Dr. Deena Hinshaw, Chief Medical Officer of Health for Alberta, signed an Order on January 3, 2022, and amended January 10, 2022, creating an exception to the isolation requirements for individuals who are symptomatic or have a confirmed case of COVID-19.

If a person is a critical worker, and the worker’s absence would “cause a substantive disruption of services that would be harmful to the public”, that worker can be granted a limited exemption from the requirement to isolate in order to attend work, even if that person has tested positive for COVID-19.

In essence, there are two hurdles:

  1. the business/services must impact the public interest, and any substantive disruption of such services would need to be detrimental to the public interest; and
  2. the relevant worker needs to be “critical” to the provision of those services.

What businesses or services qualify for the Critical Worker Exemption?

There is no definition or guidance provided as to what businesses or services impact the public interest (or in what way their substantive disruption would be detrimental to the public interest) and employers are being given leeway to make this decision themselves.

How should the worker be chosen?

Assuming the services are in the public interest (and that any substantive disruption of them would be detrimental to the public interest), the relevant worker still needs to be critical to the provision of those services.

The “critical worker” must:

  • be required to be on-site, in-person for critical work duties
  • be either asymptomatic or mildly symptomatic, and
  • only be chosen if all other means of staffing the position must have been exhausted.

Employers who utilize the Critical Worker Exemption should prioritize the worker who has the least risk of transmitting the disease, by giving preference according to the following hierarchy of risk:

  1. A person who has received a booster dose;
  2. A person who is fully immunized;
  3. A person who is partially immunized;
  4. A symptomatic person who is unimmunized, and tests negative for COVID-19;
  5. An asymptomatic person who has taken one rapid test with a positive result;
  6. An asymptomatic person who is a confirmed case of COVID-19;
  7. A symptomatic person who is a confirmed case of COVID-19 but exhibits mild symptoms.

Who determines whether a business applies for the exemption, or whether worker is a “critical worker”?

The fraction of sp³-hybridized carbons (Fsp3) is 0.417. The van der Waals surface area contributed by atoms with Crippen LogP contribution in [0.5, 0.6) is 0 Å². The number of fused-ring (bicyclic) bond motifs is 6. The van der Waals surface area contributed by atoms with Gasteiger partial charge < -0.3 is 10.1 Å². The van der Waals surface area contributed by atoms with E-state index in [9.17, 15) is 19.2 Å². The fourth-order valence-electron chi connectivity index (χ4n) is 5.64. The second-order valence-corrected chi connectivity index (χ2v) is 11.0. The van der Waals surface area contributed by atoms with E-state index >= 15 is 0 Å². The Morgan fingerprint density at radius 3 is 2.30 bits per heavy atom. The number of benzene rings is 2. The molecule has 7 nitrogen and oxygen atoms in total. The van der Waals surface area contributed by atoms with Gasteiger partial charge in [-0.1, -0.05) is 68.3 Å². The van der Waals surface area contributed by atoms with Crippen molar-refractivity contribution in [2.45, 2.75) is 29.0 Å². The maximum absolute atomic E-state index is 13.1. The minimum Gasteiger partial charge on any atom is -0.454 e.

The determination as to whether a worker’s absence would cause a substantive disruption of services that would be harmful to the public is made by the owner or operator of the business, sector or service.

What requirements does the business or service have to follow to minimize risk of transmission?

The owner or operator of a qualifying business, sector or service must create a plan to minimize the risk of the spread of infection by the presence of the critical worker at the job site, which includes at a minimum the following precautions:

  • Limit access to the work location to only critical workers, as much as possible;
  • Critical workers are only to attend for the purpose of completing the job duties that require them to be on-site, in-person, to ensure the ongoing functioning of the service;
  • Critical workers must travel directly to the work location, and immediately return home, until their isolation period is complete;
  • Medical masks must be worn to enter and exit the building, and at any time the critical worker is in the same area as another person; and
  • Ensure the HVAC system is functioning properly.

To the extent possible, critical workers should work alone and have their own washroom and kitchen facilities. Rooms should be thoroughly sanitized between shifts.

A word of caution

Although this public health order leaves it up to the owners and operators of businesses, sectors and services to determine eligibility for this exemption, employers would be advised not to take an overly broad view of what constitutes “a substantive disruption of services that would be harmful to the public.”

As with all public health orders, violations of this Order can result in fines. In addition, inappropriately applying this exemption to a business that does not truly meet the requirements of the public health order could also be a breach of the employer’s obligation to protect the health and safety of their employees.